We noticed that you're using an unsupported browser. The TripAdvisor website may not display properly.
We support the following browsers:
Windows: Internet Explorer, Mozilla Firefox, Google Chrome. Mac: Safari.
The latest reviews. The lowest prices. The perfect place to shop for hotels.

“Little gem”

Via Portico d'Ottavia
Book In Advance
More Info
US$96.75*
and up
Jewish Ghetto and Navona Food Wine and Sightseeing Tour of Rome
Ranked #304 of 1,503 things to do in Rome
Attraction details
New York, NY
Level Contributor
22 reviews
5 attraction reviews
common_n_attraction_reviews_1bd8 14 helpful votes
“Little gem”
Reviewed 26 March 2013

We stumbled upon this place wandering around from the Fontana delle Tartarughe approaching from the back entrance. Most of the time one would enter from the Teatro di Marcello and perhaps miss this if you didn't follow the path. It is a lovely selection of ruins that we were excited to find.
Great ancient columns and a marble frontispiece, held together with rusting iron braces, now form part of the church of Sant'Angelo in Pescheria. They were originally the entrance of a massive colonnaded square (portico) containing temples and libraries, built in the first century AD by Emperor Augustus and dedicated to his sister Octavia (this, in turn, had been built over a first-century BC square). The mighty structure was decorated with 34 bronzes by Lysippus depicting bellicose events from the life of Alexander the Great; these are long lost.

The isolated columns outside, and the inscription above, date from a later restoration, undertaken by Septimius Severus in AD 213. After lengthy digs and restoration work in the 1990s, a walkway has been opened allowing you to stroll through the forum piscarium - the ancient fish market, which remained in operation hereabouts until medieval times, hence the name of the church - and get a closer look at the massive remains. Atmospheric (if slightly rubbish-strewn) as the place is, there are no explanations of what you're looking at. The walkway continues past a graveyard of broken columns and dumped Corinthian capitals to the Teatro di Marcello, passing by three towering columns that were part of the Temple of Apollo, dating from 433 BC.
Definitely worth a visit!

Visited March 2013
Helpful?
3 Thank Mattforeal
This review is the subjective opinion of a TripAdvisor member and not of TripAdvisor LLC
Write a Review

72 reviews from our community

Visitor rating
    25
    32
    13
    1
    1
Date | Rating
  • Dutch first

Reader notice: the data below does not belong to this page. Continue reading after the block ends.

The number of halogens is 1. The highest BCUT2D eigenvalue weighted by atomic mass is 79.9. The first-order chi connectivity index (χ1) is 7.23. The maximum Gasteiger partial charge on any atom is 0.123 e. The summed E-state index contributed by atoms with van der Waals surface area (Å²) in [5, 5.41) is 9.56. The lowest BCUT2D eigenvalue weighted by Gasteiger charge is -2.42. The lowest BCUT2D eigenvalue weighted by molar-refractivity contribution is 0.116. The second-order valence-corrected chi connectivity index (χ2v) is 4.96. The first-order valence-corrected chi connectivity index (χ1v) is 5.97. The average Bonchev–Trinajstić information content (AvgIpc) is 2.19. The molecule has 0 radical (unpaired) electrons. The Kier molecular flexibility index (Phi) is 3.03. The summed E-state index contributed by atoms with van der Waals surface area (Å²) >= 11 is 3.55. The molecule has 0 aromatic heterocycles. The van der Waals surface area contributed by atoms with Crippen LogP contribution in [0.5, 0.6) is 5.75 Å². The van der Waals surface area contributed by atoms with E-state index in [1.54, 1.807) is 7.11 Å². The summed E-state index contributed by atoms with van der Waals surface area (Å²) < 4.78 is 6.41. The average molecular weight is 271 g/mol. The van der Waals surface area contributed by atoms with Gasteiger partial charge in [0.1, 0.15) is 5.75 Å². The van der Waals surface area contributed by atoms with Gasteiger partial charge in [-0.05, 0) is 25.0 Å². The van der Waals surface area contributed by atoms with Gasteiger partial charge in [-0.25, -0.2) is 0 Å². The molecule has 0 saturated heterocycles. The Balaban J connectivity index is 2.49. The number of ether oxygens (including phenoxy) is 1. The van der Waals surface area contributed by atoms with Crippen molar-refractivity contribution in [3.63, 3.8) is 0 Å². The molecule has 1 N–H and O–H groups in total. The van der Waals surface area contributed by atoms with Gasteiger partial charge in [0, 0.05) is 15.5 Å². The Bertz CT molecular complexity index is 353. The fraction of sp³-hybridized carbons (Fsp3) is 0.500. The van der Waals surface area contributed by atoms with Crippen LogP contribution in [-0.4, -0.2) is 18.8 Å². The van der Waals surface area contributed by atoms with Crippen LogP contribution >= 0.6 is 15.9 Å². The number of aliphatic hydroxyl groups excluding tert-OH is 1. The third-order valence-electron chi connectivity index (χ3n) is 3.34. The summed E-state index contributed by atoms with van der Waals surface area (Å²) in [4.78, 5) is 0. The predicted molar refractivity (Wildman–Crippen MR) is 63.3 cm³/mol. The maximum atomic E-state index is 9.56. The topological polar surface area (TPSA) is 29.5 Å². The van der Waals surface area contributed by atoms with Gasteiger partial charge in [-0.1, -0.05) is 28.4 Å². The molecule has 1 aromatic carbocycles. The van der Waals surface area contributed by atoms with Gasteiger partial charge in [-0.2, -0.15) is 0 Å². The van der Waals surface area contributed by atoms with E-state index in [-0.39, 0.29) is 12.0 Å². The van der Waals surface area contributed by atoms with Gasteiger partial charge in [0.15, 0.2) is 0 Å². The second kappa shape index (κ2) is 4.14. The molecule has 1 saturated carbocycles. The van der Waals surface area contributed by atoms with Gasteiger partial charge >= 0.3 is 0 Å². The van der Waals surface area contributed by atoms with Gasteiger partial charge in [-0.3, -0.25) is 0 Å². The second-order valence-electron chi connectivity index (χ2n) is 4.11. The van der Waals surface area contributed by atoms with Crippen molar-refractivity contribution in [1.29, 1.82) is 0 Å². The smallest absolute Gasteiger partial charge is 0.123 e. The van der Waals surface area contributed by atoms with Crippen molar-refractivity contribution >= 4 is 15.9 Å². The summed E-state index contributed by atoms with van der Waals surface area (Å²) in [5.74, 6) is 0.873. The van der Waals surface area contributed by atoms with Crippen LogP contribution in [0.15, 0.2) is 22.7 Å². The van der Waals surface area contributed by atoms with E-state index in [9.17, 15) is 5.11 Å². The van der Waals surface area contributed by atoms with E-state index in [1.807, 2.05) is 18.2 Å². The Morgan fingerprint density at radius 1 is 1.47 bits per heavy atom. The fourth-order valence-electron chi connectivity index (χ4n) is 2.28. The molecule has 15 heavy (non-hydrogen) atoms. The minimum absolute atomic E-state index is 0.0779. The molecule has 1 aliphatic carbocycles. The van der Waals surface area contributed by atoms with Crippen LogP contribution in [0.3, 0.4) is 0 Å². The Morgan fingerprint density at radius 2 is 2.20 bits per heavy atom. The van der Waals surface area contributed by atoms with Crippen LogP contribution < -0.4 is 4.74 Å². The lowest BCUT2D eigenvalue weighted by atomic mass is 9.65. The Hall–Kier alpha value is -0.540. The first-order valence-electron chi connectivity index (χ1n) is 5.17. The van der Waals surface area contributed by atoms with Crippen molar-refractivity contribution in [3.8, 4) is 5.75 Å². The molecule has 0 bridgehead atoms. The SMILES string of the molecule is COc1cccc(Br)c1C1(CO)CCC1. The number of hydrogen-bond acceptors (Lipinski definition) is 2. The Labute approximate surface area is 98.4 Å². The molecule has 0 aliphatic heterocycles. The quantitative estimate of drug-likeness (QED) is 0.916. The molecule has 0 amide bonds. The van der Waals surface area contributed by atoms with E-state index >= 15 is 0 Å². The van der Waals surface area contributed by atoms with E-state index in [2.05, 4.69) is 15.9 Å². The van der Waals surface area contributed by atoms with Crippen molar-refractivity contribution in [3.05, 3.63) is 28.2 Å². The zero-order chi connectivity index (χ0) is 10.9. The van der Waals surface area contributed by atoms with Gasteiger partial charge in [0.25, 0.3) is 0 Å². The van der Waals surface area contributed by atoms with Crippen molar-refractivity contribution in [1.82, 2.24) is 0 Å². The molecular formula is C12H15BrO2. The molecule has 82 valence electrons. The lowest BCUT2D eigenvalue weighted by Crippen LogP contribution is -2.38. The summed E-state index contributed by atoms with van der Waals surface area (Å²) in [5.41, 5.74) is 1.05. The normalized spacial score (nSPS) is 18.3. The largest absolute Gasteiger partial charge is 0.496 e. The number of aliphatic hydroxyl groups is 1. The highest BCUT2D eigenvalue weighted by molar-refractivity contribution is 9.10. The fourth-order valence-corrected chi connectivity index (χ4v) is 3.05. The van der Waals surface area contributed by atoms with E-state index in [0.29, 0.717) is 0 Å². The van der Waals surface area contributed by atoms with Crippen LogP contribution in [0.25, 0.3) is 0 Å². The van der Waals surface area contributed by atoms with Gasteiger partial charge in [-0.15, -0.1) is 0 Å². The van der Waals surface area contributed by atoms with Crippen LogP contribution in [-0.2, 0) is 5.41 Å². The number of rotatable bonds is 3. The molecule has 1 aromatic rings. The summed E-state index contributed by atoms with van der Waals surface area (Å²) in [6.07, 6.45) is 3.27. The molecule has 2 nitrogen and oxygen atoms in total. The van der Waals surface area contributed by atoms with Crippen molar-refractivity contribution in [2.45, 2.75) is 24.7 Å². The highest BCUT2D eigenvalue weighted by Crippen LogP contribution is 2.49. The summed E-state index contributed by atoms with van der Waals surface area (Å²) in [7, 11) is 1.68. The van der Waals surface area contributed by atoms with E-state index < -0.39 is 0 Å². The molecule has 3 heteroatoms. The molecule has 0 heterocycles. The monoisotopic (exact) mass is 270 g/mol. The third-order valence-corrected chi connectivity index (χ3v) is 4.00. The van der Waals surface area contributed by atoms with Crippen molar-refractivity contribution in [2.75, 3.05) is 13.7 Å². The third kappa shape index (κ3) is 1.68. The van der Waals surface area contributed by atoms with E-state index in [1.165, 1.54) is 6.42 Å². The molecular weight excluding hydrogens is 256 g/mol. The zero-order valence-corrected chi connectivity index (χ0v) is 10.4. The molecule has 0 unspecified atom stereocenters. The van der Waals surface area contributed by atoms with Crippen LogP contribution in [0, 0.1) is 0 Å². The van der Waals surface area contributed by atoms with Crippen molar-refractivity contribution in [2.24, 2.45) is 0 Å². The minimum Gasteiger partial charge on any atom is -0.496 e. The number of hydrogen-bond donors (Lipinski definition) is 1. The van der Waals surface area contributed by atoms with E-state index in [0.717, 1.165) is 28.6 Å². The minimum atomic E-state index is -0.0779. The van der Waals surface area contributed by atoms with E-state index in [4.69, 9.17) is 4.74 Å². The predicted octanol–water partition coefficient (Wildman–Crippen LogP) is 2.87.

• English first
  • French first
  • German first
  • Italian first
  • Norwegian first
  • Portuguese first
  • Russian first
  • Spanish first
  • Any
English first
London, United Kingdom
Level Contributor
96 reviews
52 attraction reviews
common_n_attraction_reviews_1bd8 47 helpful votes
“A bit of a surprise!”
Reviewed 28 February 2013

We stumbled across these ruins completely by accident after walking down an alleyway after lunch. There are signs around that offer very good explanations of the history of the ruins, which offered some welcome context to what we were seeing. It was nice to find something that wasn't in all of the guidebooks as a must-see, for a bit of a change!

Visited February 2013
Helpful?
2 Thank TashInKent
This review is the subjective opinion of a TripAdvisor member and not of TripAdvisor LLC
Rome, Italy
Level Contributor
620 reviews
411 attraction reviews
common_n_attraction_reviews_1bd8 476 helpful votes
“Portico of Octavia, built by Augustus in honor of his sister”
Reviewed 27 October 2012

The Portico of Octavia was built by Roman Emperor Augustus to honor his sister, Octavia (whom he married to Mark Antony in an ill-fated political alliance; eventually Mark Antony divorced her in favor of Cleopatra). The Portico was a colonnaded structure which surrounded two small temples, a library, and a government building. In medieval times, it was a fish market; later it was converted to a church. The Portico today is not much to look at, but it is a nice stop on a tour of Rome's traditional Jewish quarter, the Ghetto. This is an interesting part of that is well deserving of your time -- and has some absolutely terrific restaurants.

Visited March 2012
Helpful?
1 Thank SpanishStepsApt
This review is the subjective opinion of a TripAdvisor member and not of TripAdvisor LLC

Travellers who viewed Via Portico d'Ottavia also viewed

 

Been to Via Portico d'Ottavia? Share your experiences!

Write a Review Add Photos & Videos

Owners: What's your side of the story?

Own or manage this property? Claim your listing for free to respond to reviews, update your profile and much more.

Claim Your Listing